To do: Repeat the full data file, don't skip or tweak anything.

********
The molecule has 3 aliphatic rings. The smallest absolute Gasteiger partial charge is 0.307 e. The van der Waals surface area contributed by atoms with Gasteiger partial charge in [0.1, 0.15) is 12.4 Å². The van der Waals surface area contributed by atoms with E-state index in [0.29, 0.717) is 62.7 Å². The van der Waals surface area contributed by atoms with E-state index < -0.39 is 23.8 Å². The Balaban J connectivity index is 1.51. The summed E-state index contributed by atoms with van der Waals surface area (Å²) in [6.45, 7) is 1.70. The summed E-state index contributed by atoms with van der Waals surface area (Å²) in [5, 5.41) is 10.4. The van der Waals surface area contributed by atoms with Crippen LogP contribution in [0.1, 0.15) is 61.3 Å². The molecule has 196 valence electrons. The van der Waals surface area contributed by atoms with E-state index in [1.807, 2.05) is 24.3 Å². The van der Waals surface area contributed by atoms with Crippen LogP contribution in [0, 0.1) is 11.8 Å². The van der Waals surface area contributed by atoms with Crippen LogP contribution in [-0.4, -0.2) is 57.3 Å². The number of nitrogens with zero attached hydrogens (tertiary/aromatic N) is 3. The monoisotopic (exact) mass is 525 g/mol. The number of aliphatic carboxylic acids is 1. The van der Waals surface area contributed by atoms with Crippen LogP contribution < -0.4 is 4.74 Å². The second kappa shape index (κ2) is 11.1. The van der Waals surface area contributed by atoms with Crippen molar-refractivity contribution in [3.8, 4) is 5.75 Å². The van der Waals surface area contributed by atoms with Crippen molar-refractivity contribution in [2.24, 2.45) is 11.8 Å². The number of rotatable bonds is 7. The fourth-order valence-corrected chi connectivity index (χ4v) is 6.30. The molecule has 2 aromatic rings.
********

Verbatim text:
The molecule has 3 aliphatic rings. The smallest absolute Gasteiger partial charge is 0.307 e. The van der Waals surface area contributed by atoms with Gasteiger partial charge in [0.1, 0.15) is 12.4 Å². The van der Waals surface area contributed by atoms with E-state index in [0.29, 0.717) is 62.7 Å². The van der Waals surface area contributed by atoms with E-state index < -0.39 is 23.8 Å². The Balaban J connectivity index is 1.51. The summed E-state index contributed by atoms with van der Waals surface area (Å²) in [6.45, 7) is 1.70. The summed E-state index contributed by atoms with van der Waals surface area (Å²) in [5, 5.41) is 10.4. The van der Waals surface area contributed by atoms with Crippen LogP contribution in [0.1, 0.15) is 61.3 Å². The molecule has 196 valence electrons. The van der Waals surface area contributed by atoms with E-state index in [1.807, 2.05) is 24.3 Å². The van der Waals surface area contributed by atoms with Crippen LogP contribution in [0, 0.1) is 11.8 Å². The van der Waals surface area contributed by atoms with Crippen LogP contribution in [-0.4, -0.2) is 57.3 Å². The number of nitrogens with zero attached hydrogens (tertiary/aromatic N) is 3. The monoisotopic (exact) mass is 525 g/mol. The number of aliphatic carboxylic acids is 1. The van der Waals surface area contributed by atoms with Crippen LogP contribution < -0.4 is 4.74 Å². The second kappa shape index (κ2) is 11.1. The van der Waals surface area contributed by atoms with Crippen molar-refractivity contribution in [3.8, 4) is 5.75 Å². The van der Waals surface area contributed by atoms with Crippen molar-refractivity contribution in [2.24, 2.45) is 11.8 Å². The number of rotatable bonds is 7. The fourth-order valence-corrected chi connectivity index (χ4v) is 6.30. The molecule has 2 aromatic rings.